Geography is the study of where places are found, what they are like and the relationships between people and their environments.
a) Substantive knowledge - this is the subject knowledge and explicit vocabulary used to learn about the content. Common misconceptions are explicitly revealed as non-examples and positioned against known and accurate content as pupils become more expert in their understanding. Misconceptions are challenged carefully and in the context of the substantive and disciplinary knowledge. In CUSP Geography, it is recommended that misconceptions are not introduced too early, as pupils need to construct a mental model in which to position new knowledge.
CUSP have defined substantive concepts that are the suggested vehicle to connect the substantive knowledge. These are defined at the start of every study in the Big Idea.
b) Disciplinary knowledge – this is the use of knowledge and how children become a little more expert as a geographer by Thinking Geographically. CUSP draw upon the work of Cresswell, Lambert and Massey to offer suggestions about the discipline of geography.
c) Geographical analysis is developed through selecting, organising and integrating knowledge through reasoning and making sense of the content in response to structured questions and well-designed tasks that cause children to think hard as geographers.
d) Substantive concepts are the big ideas, and the golden threads, that run through a coherent and cohesive geography curriculum. They can include place, space, scale, interdependence, physical and human processes, environmental impact, sustainable development, cultural awareness and cultural diversity. Concepts such as change through erosion are taught through explicit vocabulary instruction as well as through the direct content and context of the study.
A guiding principle of CUSP Geography is that each study draws upon prior learning. For example, in the EYFS, pupils may learn about People, Culture and Communities or The Natural World through daily activities and exploring their locality and immediate environment. This is revisited and positioned so that new and potentially abstract content in Year 1 can be put into a known location and make it easier to cognitively process.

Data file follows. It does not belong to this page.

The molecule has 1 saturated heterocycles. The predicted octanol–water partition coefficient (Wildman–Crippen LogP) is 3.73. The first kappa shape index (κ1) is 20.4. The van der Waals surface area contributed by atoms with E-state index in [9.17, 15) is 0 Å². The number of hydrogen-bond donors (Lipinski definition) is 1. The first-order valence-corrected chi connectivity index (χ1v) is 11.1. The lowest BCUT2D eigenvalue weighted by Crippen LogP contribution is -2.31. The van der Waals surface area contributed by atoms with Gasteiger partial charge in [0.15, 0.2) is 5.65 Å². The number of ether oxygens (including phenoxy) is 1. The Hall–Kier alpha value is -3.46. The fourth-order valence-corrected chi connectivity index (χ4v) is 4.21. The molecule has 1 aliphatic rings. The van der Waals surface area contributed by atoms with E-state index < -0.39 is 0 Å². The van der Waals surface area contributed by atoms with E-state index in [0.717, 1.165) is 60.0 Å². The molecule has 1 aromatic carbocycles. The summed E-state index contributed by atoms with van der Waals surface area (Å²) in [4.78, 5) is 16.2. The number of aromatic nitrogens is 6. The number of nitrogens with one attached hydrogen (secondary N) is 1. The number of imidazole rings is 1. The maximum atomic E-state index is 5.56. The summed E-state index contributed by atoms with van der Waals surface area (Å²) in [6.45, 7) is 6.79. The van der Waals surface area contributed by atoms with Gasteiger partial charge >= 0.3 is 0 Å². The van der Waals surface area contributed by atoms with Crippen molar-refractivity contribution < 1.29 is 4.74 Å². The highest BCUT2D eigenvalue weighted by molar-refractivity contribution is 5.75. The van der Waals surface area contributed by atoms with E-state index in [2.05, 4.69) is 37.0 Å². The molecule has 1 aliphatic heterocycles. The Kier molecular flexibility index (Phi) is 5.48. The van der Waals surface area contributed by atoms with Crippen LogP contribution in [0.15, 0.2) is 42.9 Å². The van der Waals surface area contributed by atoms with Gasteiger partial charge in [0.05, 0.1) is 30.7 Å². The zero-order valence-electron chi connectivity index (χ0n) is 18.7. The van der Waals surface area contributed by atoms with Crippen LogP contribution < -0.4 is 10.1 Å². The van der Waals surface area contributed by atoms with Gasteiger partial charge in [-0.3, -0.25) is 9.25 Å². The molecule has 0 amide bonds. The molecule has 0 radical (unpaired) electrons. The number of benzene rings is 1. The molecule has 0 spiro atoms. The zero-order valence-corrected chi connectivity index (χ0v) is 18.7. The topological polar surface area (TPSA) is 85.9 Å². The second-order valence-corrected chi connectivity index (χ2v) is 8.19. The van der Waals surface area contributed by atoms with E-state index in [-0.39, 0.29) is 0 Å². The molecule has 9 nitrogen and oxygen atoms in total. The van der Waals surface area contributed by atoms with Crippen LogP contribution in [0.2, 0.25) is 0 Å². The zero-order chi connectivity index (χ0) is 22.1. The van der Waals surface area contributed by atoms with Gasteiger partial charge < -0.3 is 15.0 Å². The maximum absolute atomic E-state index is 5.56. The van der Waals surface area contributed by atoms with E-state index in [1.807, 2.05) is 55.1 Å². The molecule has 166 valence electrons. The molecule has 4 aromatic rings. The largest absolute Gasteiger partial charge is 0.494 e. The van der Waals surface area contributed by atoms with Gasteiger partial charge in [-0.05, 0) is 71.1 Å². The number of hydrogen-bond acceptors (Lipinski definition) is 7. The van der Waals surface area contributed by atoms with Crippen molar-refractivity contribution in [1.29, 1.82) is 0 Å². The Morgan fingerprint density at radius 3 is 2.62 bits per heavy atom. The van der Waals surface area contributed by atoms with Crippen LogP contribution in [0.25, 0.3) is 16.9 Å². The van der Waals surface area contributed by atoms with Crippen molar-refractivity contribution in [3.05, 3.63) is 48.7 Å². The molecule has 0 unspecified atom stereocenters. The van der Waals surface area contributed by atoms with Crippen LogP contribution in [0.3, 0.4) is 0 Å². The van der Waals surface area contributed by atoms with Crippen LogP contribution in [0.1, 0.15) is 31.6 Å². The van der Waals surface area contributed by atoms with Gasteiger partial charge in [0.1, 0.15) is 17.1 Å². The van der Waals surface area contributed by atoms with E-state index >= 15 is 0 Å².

Pupils in EYFS explore globes and world locations through their curiosity corners, making links to where animals live. This substantive knowledge is used to remember and position the locations of continents and oceans, with more sophisticated knowledge. High volume and deliberate practice are essential for pupils to remember and retrieve substantive knowledge and use their disciplinary knowledge to explain and articulate what they know. This means pupils make conscious connections and think hard, using what they know.
CUSP Geography is built around the principles of cumulative knowledge focusing on spaces, places, scale, human and physical processes with an emphasis on how content is connected and relational knowledge acquired. An example of this is the identification of continents, such as Europe, and its relationship to the location of the UK.
CUSP Geography equips pupils to become ‘more expert’ with each study and grow an ever broadening and coherent mental model of the subject. This guards against superficial, disconnected and fragmented geographical knowledge. Specific and associated geographical vocabulary is planned sequentially and cumulatively from Year 1 to Year 6. High frequency, multiple meaning words (tier 2) are taught and help make sense of subject specific words (tier 3).
Each learning module in geography has a vocabulary module with teacher guidance, tasks and resources. CUSP Geography is planned so that the retention of knowledge is much more than just ‘in the moment knowledge’. The cumulative nature of the curriculum is made memorable by the implementation of Bjork’s desirable difficulties, including retrieval and spaced retrieval practice, word building and deliberate practice tasks.
This powerful interrelationship between structure and research-led practice is designed to increase substantive knowledge and accelerate learning within and between study modules. That means the foundational knowledge of the curriculum is positioned to ease the load on the working memory: new content is connected to prior learning. The effect of this cumulative model supports opportunities for children to associate and connect with places, spaces, scale, people, culture and processes.
CUSP fulfils and goes well beyond the expectations of the National Curriculum. CUSP was the right fit for Offham Primary school as we believe there is no ceiling to what pupils can learn if the architecture and practice is founded in evidence-led principles.